Day 98. President Joe Biden wants to embed us deeper into the war between Russia and Ukraine by sending Kyiv advanced rockets if they promise not to bomb Russia with them.
Will Ukraine Abandon Severodonetsk?
Local governor Serhiy Gaidai admitted the Ukrainians will likely have to abandon Severodonetsk, which would mean Russia basically owns the Luhansk region:
In a post on the Telegram messaging app, Ramzan Kadyrov, the Chechen warlord, said his troops had reached the centre of Severodonetsk and were marching towards the industrial area where soldiers and civilians were said to be sheltering.
With Kyiv’s remaining resistance fighters almost encircled by Russian units, the region’s governor conceded that they may have to retreat to safety across the Siversky Donets river.
Serhiy Haidai said crossing the river to Lysychansk could allow Ukrainian forces to limit losses on the battlefield as Russia intensifies its attempts to capture the city.
“Our troops still remain in the city and for the time being are still resisting the Russian army,” Mr Haidai told the BBC. “But if they need to withdraw to the other side of the river, closer to Lysychansk, in order to preserve troops then they will probably do so.”
Mr Haidai later added that Russian forces now controlled “most” of Severodonetsk, adding that “90 per cent” of the city was destroyed.
Biden supposedly wrote this op-ed in The New York Times. I doubt he actually wrote it, though (emphasis mine):
As President Volodymyr Zelensky of Ukraine has said, ultimately this war “will only definitively end through diplomacy.” Every negotiation reflects the facts on the ground. We have moved quickly to send Ukraine a significant amount of weaponry and ammunition so it can fight on the battlefield and be in the strongest possible position at the negotiating table.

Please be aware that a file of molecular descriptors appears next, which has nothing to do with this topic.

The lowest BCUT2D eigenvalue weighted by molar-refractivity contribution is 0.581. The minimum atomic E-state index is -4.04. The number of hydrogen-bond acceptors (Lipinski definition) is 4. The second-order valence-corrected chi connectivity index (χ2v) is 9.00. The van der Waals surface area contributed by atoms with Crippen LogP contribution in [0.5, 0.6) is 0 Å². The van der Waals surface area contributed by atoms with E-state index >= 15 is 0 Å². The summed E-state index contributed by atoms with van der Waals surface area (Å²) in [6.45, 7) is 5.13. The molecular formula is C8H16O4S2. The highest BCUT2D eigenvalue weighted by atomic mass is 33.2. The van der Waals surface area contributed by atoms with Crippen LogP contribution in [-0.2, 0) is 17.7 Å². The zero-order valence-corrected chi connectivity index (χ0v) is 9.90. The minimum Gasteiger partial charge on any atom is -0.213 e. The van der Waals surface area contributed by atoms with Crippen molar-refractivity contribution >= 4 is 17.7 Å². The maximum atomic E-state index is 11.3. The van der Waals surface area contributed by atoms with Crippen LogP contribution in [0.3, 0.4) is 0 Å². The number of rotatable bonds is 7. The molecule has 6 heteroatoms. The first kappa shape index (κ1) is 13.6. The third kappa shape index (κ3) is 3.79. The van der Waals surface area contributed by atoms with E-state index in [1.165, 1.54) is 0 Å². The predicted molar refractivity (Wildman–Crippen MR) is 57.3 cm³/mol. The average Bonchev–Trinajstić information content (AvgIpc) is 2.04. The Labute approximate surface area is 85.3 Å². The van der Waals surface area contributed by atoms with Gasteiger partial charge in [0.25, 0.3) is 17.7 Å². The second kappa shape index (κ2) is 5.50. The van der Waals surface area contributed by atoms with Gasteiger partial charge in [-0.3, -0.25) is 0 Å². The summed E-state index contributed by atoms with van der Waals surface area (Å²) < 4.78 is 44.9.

That’s why I’ve decided that we will provide the Ukrainians with more advanced rocket systems and munitions that will enable them to more precisely strike key targets on the battlefield in Ukraine.
We will continue cooperating with our allies and partners on Russian sanctions, the toughest ever imposed on a major economy. We will continue providing Ukraine with advanced weaponry, including Javelin anti-tank missiles, Stinger antiaircraft missiles, powerful artillery and precision rocket systems, radars, unmanned aerial vehicles, Mi-17 helicopters and ammunition. We will also send billions more in financial assistance, as authorized by Congress. We will work with our allies and partners to address the global food crisis that Russia’s aggression is worsening. And we will help our European allies and others reduce their dependence on Russian fossil fuels, and speed our transition to a clean energy future.
Biden insisted we do not want a war between Russia and NATO:
We do not seek a war between NATO and Russia. As much as I disagree with Mr. Putin, and find his actions an outrage, the United States will not try to bring about his ouster in Moscow. So long as the United States or our allies are not attacked, we will not be directly engaged in this conflict, either by sending American troops to fight in Ukraine or by attacking Russian forces. We are not encouraging or enabling Ukraine to strike beyond its borders. We do not want to prolong the war just to inflict pain on Russia.
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